As you may have heard, April 24 marked the one year anniversary of the disaster at Rana Plaza in Dhaka, Bangladesh, when a factory complex collapsed, killing over 1,000 garment workers and injuring over 2,500. In remembrance of this tragic event, fashion industry leaders as well as interested parties outside the fashion world have dubbed April 24th Fashion Revolution Day, a day for consumers to take a moment and ask themselves “who made my clothes?” This effort is a call-to-action, encouraging people to be more aware of the human impact that clothing manufacturing has on the world and promoting the support of companies that produce clothing in an ethical way.
In honor of the mission behind Fashion Revolution Day, I would like to present two videos that have been created to inform the world about the conditions of garment workers in Bangladesh, and discussing the state of the industry in this country one year after the Rana Plaza disaster.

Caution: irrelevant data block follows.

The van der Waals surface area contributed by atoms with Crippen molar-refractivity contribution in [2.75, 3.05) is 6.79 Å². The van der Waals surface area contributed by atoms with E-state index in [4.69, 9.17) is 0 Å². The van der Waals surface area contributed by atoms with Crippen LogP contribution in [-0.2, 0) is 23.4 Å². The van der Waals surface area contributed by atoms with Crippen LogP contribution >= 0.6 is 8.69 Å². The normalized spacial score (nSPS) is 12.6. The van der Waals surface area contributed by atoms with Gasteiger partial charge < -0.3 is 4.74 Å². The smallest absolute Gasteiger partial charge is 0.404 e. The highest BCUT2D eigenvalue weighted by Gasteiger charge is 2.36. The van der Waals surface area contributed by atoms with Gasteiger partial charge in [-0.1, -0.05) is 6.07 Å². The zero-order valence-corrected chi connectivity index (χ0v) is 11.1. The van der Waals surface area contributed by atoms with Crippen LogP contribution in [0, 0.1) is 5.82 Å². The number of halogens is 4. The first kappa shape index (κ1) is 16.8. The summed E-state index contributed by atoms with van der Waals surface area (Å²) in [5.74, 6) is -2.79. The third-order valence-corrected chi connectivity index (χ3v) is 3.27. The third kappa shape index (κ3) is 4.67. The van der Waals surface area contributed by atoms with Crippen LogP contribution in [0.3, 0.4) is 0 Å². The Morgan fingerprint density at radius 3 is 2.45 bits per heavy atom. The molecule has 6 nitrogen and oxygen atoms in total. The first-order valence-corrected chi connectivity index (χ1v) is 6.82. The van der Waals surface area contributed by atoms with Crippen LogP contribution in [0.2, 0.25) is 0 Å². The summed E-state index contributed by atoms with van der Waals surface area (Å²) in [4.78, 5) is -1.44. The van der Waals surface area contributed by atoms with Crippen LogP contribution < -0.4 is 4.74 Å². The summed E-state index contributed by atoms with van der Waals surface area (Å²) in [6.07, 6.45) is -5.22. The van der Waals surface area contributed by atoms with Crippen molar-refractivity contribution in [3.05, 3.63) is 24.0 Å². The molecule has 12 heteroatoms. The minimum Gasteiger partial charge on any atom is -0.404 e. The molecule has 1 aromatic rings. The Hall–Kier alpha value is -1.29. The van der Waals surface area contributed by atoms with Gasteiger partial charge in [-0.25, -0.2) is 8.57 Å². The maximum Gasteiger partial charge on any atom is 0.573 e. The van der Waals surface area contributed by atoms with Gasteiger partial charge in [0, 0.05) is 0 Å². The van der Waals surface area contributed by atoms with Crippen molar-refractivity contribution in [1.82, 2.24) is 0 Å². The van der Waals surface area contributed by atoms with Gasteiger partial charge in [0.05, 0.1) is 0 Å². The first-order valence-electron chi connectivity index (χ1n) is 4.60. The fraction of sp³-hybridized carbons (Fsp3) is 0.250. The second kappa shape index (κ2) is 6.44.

The Shirt On Your Back is an interactive documentary produced by the Guardian that provides insight into the experience of garment workers who worked in the Rana Plaza factory complex, working conditions, and economic factors that pertain to the manufacture of clothing. The documentary mixes video footage, graphics, and text, and puts a face to garment workers through powerful interviews.
Tears in the Fabric is a recently-released, 30 minute documentary and web platform produced by the organizations Rainbow Collective and Openvizor to raise awareness about the people effected by the Rana Plaza disaster. The film focuses on Razia, and her life following the factory collapse. The project aims to educate consumers on “the human cost of high street fashion.”
Bonus Video: An interview with American Apparel founder and CEO Dov Charney on ethical clothing manufacturing practices and his call-to-action for responsible consumerism.
Bonus Article: “Rana Plaza Factory Collapse Survivors Struggle One Year On”; BBC News tells the stories of four garment workers who were rescued from the collapsed factory, and reports how they are doing one year later.